Wine in moderation

Writing about wine makes you think...

To me, wine is the completion of a nice meal. Only water to any nice food gets boring and somewhat tasteless. Soft drinks are not excisting at our home and even juices have too much sugar to be consumed on a regularly base. Most important: they would just plainly not fit most of the meals.

But, introducing new wines on a regular base could give the impression of us being drunk all the time :-). And no: we are not sitting here, tasting the wines and spitting it. We are enjoying it. But just to set the records straight, I wish to outline, that we will have our wine in connection with food and at moderate levels.

I have understood, since living in Sweden (just having moved in here, and one lady being shocked about us having a glass of Riesling that evening - now that summer vacation time was over), that talking (how about writing then?) about wine is easily misinterpreted. Because we have different backgrounds and therefore tend to draw different conclusions. Many people will not drink wine to the food during the weekdays, but they will 'compensate' at weekends. (Some journalist once called it 'Kamikaze-drinking', I thought that was fun!) Why do many people need a white month after the holidays? How much are you drinking to be needing a white month? And how much are you drinking once the white month is over (and you had been so good)? Just wondering...

So! I was glad to find this programme: Wine in moderation . Here, it is nicely put together, what is drinking too much (as in becoming a risk for your health) but it also explaines the benefits of wine. I like the balance!

Besides... Have you ever heard a 100 year old person answering the question of what she did to get so old, with saying: I never drank any wine in my whole life?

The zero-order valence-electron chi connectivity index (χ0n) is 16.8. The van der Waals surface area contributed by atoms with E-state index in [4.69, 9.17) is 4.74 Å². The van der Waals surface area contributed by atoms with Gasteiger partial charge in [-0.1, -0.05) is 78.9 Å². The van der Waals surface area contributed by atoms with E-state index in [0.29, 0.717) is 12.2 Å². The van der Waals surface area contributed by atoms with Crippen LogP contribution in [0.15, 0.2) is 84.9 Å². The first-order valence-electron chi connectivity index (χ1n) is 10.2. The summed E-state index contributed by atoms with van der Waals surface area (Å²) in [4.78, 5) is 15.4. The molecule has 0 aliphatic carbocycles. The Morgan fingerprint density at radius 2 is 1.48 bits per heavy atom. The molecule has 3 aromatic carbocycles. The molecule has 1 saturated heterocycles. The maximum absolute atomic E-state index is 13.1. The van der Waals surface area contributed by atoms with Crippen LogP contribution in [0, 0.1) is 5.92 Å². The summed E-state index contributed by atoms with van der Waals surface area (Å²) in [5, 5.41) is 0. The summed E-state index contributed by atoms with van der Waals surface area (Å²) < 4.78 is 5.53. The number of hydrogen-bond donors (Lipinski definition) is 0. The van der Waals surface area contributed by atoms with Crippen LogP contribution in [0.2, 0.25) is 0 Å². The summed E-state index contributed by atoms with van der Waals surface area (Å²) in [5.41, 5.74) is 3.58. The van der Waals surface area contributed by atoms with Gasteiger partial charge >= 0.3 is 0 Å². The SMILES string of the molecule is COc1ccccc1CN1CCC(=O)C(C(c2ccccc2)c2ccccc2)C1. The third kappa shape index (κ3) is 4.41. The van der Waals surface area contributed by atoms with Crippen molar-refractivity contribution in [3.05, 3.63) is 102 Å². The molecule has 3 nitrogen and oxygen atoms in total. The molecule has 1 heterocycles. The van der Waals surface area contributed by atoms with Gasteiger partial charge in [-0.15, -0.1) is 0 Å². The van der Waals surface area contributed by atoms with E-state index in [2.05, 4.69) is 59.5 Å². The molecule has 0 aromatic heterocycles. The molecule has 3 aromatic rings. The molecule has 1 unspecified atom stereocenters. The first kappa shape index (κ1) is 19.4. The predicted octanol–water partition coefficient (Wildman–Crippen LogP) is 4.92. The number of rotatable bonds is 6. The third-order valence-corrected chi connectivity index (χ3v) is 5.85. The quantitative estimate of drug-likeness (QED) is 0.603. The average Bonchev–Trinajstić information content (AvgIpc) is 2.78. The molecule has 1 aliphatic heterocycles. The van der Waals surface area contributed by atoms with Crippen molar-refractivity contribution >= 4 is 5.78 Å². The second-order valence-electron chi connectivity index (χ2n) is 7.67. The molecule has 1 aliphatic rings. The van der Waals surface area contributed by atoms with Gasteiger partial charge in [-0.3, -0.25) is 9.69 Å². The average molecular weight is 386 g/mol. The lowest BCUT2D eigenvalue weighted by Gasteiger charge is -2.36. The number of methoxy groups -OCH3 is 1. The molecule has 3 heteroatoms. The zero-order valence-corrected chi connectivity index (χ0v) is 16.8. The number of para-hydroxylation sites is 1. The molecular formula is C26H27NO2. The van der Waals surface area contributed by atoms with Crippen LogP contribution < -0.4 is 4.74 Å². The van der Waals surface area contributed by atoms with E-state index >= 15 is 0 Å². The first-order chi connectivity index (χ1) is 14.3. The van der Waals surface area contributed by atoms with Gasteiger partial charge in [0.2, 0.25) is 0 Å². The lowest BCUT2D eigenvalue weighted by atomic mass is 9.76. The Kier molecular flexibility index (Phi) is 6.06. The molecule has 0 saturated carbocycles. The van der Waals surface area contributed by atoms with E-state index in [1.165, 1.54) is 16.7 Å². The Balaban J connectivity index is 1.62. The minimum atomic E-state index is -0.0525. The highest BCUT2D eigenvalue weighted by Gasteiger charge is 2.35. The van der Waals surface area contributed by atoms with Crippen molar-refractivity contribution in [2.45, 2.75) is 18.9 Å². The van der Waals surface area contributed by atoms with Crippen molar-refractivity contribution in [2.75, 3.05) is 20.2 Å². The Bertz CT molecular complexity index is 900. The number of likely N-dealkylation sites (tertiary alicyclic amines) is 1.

January 16, 2010

Duca Sanfelice, Italy

Cirò Rosso Riserva DOC Duca Sanfelice 2004,
Librandi, Calabria, Italy
14 €
Dark red color of lighter intensity. Nose: dark fruit, some dried fruit, leather, spicy (like allspice kind-of). Palate: dark fruit, spicy. The tannins are soft. Nice acidity. Structure dominates through a distinct bitterness, as I perceive it. Medium bodied. Definitely a drink-to-food wine. 13,5 % abv. 100% Gaglioppo.

Cirò DOC is the most known wine of Calabria, the region that lies in the south of Italy. The grape variety is very old and is believed to have come to Italy through the ancient Greeks. Click the link above to read more... The company Librandi is family-owned, but still not too small. :-) 2.2 mill bottles only in 2005. 20% of their exports go to Germany, which seems their biggest export market, but they are in many different countries... (info from their website)

The wine is made for hearty food, like roasts and dark meats. We tested it with lasagna and it worked fine for us. Bruschetta as a little starter. Tomatoes, marinated in salt, sugar & Cleopatra vinegar, loaded on toasted bread that had gotten some garlic 'massage' and had been 'sprinkled' with oliv oil. Decorated with some basil.Well... everybody has got their own lasagna recipe, right?